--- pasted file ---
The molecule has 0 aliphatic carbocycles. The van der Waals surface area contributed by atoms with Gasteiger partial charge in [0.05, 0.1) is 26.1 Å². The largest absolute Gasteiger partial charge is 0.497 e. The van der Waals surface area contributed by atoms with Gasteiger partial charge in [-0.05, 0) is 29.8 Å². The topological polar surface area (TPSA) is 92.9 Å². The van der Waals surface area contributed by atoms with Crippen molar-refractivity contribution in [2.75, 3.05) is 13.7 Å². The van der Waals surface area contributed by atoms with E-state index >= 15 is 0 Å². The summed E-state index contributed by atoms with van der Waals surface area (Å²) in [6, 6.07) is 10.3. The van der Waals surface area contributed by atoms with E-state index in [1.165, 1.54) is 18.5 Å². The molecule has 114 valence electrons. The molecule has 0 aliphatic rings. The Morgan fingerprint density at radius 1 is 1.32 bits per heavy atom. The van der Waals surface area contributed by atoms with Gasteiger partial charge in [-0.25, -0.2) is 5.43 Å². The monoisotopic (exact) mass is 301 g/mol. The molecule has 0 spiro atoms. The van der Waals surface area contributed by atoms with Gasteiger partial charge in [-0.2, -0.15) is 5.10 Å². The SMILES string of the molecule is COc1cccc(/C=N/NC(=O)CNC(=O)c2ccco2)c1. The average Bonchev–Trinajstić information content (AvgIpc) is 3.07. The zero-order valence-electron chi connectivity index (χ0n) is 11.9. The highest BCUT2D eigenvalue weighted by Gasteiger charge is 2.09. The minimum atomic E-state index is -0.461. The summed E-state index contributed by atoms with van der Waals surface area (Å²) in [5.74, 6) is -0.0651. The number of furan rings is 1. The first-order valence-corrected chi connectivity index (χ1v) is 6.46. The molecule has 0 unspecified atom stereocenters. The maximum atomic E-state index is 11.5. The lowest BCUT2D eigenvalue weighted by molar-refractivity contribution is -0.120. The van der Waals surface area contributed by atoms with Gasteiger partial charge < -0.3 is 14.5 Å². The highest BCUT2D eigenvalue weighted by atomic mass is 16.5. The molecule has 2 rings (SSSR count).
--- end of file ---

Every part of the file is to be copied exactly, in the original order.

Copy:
The molecule has 0 aliphatic carbocycles. The van der Waals surface area contributed by atoms with Gasteiger partial charge in [0.05, 0.1) is 26.1 Å². The largest absolute Gasteiger partial charge is 0.497 e. The van der Waals surface area contributed by atoms with Gasteiger partial charge in [-0.05, 0) is 29.8 Å². The topological polar surface area (TPSA) is 92.9 Å². The van der Waals surface area contributed by atoms with Crippen molar-refractivity contribution in [2.75, 3.05) is 13.7 Å². The van der Waals surface area contributed by atoms with E-state index >= 15 is 0 Å². The summed E-state index contributed by atoms with van der Waals surface area (Å²) in [6, 6.07) is 10.3. The van der Waals surface area contributed by atoms with E-state index in [1.165, 1.54) is 18.5 Å². The molecule has 114 valence electrons. The molecule has 0 aliphatic rings. The Morgan fingerprint density at radius 1 is 1.32 bits per heavy atom. The van der Waals surface area contributed by atoms with Gasteiger partial charge in [-0.25, -0.2) is 5.43 Å². The monoisotopic (exact) mass is 301 g/mol. The molecule has 0 spiro atoms. The van der Waals surface area contributed by atoms with Gasteiger partial charge in [-0.2, -0.15) is 5.10 Å². The SMILES string of the molecule is COc1cccc(/C=N/NC(=O)CNC(=O)c2ccco2)c1. The average Bonchev–Trinajstić information content (AvgIpc) is 3.07. The zero-order valence-electron chi connectivity index (χ0n) is 11.9. The highest BCUT2D eigenvalue weighted by Gasteiger charge is 2.09. The minimum atomic E-state index is -0.461. The summed E-state index contributed by atoms with van der Waals surface area (Å²) in [5.74, 6) is -0.0651. The number of furan rings is 1. The first-order valence-corrected chi connectivity index (χ1v) is 6.46. The molecule has 0 unspecified atom stereocenters. The maximum atomic E-state index is 11.5. The lowest BCUT2D eigenvalue weighted by molar-refractivity contribution is -0.120. The van der Waals surface area contributed by atoms with Gasteiger partial charge < -0.3 is 14.5 Å². The highest BCUT2D eigenvalue weighted by atomic mass is 16.5. The molecule has 2 rings (SSSR count).